The catabolic state of poorly controlled type 1 diabetes has largely been attributed to insulin deficiency. However, the role of hyperglucagonemia, which occurs concomitantly with insulin deficiency, has not been fully investigated. We studied the effects of hyperglucagonemia during insulin deprivation on energy expenditure (using indirect calorimetry) and protein metabolism (using L-[1-13C, 15N]leucine and L-[1- 13C]leucine as tracers) in 12 type 1 diabetic subjects. Five protocols were used: insulin treatment, insulin deprivation, insulin deprivation with suppression of endogenous glucagon with somatostatin (SRIH) and growth hormone replacement, insulin deprivation with endogenous glucagon suppression with SRIH (no growth hormone replacement), and insulin deprivation with SRIH and a high level of glucagon replacement (no growth hormone replacement). It was observed that leucine oxidation and the resting metabolic rate (RMR) were significantly lower during insulin treatment and insulin deprivation with concomitant SRIH infusion (lowering glucagon) than during insulin deprivation alone. Replacement of glucagon at a high level during SRIH infusion in the insulin-deprived state increased leucine oxidation and the RMR. Hyperglucagonemia was also associated with a trend for decreased protein synthesis. Hyperglucagonemia did not affect leucine transamination. Insulin replacement decreased leucine flux and oxidation. Leucine oxidation (R2 = 0.79) and the RMR (R2 = 0.81) were seen, by multiple regression analysis, to correlate with glucagon levels and not with other hormones. We conclude that while insulin deficiency increases protein breakdown, hyperglucagonemia is primarily responsible for the increased leucine oxidation and RMR seen during insulin deprivation.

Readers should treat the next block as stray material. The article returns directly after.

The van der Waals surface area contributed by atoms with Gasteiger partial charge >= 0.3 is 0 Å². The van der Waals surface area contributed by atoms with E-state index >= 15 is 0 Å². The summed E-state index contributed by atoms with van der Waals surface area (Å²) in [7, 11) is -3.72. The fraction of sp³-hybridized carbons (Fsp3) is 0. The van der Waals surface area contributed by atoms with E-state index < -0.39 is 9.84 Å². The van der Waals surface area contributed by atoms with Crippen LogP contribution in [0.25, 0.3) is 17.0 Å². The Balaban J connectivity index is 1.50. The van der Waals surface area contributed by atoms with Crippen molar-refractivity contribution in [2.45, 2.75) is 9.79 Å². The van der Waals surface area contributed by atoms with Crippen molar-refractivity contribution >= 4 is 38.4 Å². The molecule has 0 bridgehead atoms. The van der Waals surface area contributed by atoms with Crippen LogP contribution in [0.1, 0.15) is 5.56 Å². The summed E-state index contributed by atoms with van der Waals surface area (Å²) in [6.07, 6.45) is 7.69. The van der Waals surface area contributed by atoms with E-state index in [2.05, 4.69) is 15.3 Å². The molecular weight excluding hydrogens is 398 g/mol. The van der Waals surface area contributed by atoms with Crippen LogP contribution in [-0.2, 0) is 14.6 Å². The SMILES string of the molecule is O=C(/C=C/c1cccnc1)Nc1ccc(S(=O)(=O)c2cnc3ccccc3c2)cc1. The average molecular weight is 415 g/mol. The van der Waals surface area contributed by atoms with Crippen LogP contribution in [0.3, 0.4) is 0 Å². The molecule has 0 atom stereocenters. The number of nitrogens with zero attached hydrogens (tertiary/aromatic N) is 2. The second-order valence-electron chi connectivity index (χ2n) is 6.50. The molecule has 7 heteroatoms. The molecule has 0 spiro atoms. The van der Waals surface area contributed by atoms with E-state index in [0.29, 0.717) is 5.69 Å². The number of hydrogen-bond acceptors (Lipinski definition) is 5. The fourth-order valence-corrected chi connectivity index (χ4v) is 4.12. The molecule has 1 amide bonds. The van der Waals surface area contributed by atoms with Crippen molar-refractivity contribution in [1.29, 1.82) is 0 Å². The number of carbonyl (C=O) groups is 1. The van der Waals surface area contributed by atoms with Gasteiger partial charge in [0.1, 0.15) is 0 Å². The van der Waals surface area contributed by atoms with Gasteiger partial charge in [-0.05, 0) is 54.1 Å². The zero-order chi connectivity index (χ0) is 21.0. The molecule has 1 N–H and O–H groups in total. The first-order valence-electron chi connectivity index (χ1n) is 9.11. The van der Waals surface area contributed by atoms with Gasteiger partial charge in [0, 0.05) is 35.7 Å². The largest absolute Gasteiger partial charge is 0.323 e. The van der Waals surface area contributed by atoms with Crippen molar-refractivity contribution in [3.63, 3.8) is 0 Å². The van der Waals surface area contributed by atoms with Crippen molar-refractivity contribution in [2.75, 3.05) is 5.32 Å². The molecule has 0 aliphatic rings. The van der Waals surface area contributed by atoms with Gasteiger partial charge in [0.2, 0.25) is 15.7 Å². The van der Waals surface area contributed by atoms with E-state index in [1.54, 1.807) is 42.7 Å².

ASJC Scopus subject areas
- Internal Medicine
- Endocrinology, Diabetes and Metabolism